Water, Worms and Measuring
posted by Diann Gano
Have you ever seen a child with a tape measure? They are in all their glory! We have small tape measures that sometimes make it on our walks around the neighborhood. We like to measure seedpods, sticks, each other, our shadows, you name it. Did you find a worm? We are measuring machines. We like tape measures that are small enough to fit in a pocket, because you just never know when you will need to measure something. We may not know the numbers or what the spaces means, but it is fun! It exposes them to the concept and the visual number, when their brain is ready the important parts will fall into place.
Living on the Mississippi River, each spring we get sucked into watching our beloved bald eagles. When we decided we should make our own nest, out came the tape measures! Did you know the average eagle nest is six feet wide? This is the perfect time to grab a tape measure and create a nest!
We use worms to teach length and we sometimes measure them with tape measures but we honestly do a lot more observation and estimating with them because they are perfect just the way they are. We love worms. Did you know that worms don’t have teeth? Worms don’t have pinchers or stingers. They have no eyes, no legs, no arms. They will never hurt us. We try equally hard not to hurt our worms, but when you are two and investigating…well, sometimes it doesn’t end so well.We love worms because they help create healthy, beautiful lawns, which is hard to do when you have lots of two legged friends playing on it all day. People often ask how we “get” our kids to hold a worm. We read a lot of books about worms, we watch them for long periods of time, and if you have one brave friend, you are pretty much assured the bravery will come. Patience and calm, whispering voices can help also. Worms like moist ground, which leads us to water.
I love water play almost as much as I love blocks. When you have water in your play area, it is the equalizer among all children. Regardless of their age or language or social ability, water will bring them together. We love water play so much that we created our pump with the help of a buried rain barrel. Water gives us plenty of opportunities to understand volume and measurement and estimation. It turns dirt into mud, which makes it easier to find worms! It is a loose part. It may be my absolute favorite loose part. Be sure to add it in some form to your play area because it is so incredible.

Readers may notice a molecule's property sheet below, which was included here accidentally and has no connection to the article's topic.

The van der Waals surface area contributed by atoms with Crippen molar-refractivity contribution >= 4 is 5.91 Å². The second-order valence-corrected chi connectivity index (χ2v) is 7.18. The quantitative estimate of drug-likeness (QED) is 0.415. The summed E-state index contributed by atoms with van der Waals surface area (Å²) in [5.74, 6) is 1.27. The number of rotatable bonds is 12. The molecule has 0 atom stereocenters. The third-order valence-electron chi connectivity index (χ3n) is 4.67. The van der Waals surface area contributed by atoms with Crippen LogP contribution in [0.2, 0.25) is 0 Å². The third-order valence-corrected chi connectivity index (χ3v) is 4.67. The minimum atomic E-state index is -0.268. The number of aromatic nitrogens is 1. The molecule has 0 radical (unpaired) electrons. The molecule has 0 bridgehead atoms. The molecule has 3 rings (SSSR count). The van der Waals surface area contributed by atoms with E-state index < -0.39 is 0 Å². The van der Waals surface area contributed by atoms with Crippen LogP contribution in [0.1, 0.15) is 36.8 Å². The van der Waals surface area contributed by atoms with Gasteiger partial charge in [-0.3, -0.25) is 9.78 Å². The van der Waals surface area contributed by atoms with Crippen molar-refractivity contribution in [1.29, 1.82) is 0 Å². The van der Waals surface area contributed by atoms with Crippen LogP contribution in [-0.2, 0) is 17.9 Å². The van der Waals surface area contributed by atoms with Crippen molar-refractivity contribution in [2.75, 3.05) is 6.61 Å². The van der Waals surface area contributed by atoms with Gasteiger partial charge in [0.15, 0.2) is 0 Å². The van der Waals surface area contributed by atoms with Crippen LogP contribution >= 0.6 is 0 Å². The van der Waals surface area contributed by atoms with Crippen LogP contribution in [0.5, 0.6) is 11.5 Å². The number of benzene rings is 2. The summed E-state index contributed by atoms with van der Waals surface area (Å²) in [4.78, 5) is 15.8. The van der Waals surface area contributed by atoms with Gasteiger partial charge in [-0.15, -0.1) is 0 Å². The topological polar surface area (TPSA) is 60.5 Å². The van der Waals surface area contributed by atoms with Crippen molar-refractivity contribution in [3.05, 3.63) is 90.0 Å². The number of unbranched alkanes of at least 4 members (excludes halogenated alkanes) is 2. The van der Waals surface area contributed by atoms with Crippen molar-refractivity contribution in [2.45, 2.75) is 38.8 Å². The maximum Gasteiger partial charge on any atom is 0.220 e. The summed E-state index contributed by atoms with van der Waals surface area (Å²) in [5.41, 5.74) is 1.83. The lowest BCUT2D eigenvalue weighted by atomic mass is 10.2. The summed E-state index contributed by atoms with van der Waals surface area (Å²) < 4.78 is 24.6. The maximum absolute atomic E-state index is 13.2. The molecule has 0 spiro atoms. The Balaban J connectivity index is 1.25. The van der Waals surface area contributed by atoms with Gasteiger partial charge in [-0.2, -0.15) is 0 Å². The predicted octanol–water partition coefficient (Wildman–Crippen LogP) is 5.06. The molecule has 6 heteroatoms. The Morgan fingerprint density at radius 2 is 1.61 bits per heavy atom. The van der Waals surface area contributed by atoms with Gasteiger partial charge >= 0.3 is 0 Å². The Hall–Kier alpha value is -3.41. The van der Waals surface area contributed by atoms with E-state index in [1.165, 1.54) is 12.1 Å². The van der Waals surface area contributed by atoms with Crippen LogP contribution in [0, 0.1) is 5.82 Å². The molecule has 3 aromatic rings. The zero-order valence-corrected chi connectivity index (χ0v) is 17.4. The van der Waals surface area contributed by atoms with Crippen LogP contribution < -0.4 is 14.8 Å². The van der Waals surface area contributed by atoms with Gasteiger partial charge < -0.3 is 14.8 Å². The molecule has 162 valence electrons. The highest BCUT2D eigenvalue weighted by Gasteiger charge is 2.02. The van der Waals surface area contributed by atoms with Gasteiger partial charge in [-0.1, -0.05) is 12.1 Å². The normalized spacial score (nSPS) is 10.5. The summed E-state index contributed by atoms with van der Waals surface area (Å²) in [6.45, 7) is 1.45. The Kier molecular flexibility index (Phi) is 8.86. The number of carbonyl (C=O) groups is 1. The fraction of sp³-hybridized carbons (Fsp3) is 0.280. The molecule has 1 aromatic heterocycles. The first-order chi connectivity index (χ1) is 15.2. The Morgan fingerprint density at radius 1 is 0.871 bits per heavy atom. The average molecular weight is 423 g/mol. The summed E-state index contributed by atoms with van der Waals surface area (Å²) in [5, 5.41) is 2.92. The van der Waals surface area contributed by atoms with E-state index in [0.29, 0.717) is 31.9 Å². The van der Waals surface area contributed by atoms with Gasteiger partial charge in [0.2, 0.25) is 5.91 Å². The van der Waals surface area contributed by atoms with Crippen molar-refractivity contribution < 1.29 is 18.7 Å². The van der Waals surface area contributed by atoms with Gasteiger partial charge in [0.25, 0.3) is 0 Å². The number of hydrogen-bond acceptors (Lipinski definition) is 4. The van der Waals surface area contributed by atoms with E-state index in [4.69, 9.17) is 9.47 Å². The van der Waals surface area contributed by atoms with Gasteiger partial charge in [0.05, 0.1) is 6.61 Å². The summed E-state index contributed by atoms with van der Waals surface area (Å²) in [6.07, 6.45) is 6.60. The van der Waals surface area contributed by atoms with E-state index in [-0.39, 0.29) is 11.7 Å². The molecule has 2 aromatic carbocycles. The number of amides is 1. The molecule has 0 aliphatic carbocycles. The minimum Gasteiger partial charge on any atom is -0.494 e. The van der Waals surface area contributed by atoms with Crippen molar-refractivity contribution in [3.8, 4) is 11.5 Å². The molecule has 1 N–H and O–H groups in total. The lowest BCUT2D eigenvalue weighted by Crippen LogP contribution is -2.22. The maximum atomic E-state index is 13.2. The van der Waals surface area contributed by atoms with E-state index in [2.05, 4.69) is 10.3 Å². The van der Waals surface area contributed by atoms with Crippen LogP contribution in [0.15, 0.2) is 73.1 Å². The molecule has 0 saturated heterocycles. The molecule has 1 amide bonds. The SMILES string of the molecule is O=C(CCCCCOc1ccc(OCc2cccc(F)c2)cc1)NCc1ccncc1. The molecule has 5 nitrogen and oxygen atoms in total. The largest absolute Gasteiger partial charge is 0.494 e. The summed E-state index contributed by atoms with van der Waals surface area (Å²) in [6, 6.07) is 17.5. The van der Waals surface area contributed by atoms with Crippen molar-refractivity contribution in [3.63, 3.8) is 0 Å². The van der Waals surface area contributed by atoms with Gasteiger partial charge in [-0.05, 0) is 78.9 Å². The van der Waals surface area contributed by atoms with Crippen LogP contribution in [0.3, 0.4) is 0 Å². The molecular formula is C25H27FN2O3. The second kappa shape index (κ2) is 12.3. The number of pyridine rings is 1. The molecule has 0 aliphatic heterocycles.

This is one of our favorite stories, about water and time and discovery. We had our pump and I had some fabric in the yard as a loose part for making forts or whatever. These boys decided they wanted to capture water in the fabric.
I knew it wasn’t going to work, but why would I say no to such a learning opportunity. So,
the boys started pumping the water into the bright blue fabric.
HUH????? No way! Oh my goodness! Who knew that fabric was actually waterproof? Ha! So now we had ourselves a project! The boys quickly decided this could create an amazing mote in the sandbox.
Another lesson learned in giving children long periods of time, never stopping the obvious and the importance of loose parts. Look at the delight on their faces! Okay, well maybe one is carrying most of the load, but the other two are thrilled.
Let them play!
So, let’s talk some more about water and containers. Many cities are giving away rain barrels or offering them for sale. These make fabulous sources of water, specifically if you have a spigot for your child to control. Think of the math opportunities of measuring, estimating, mixing. If you don’t have a water resource nearby, take some out with you. Think about milk jugs or buckets or big thermoses with spigots. Children love spigots. It gives them power to control something. You will also love having a source of water to wash your child before they return indoors.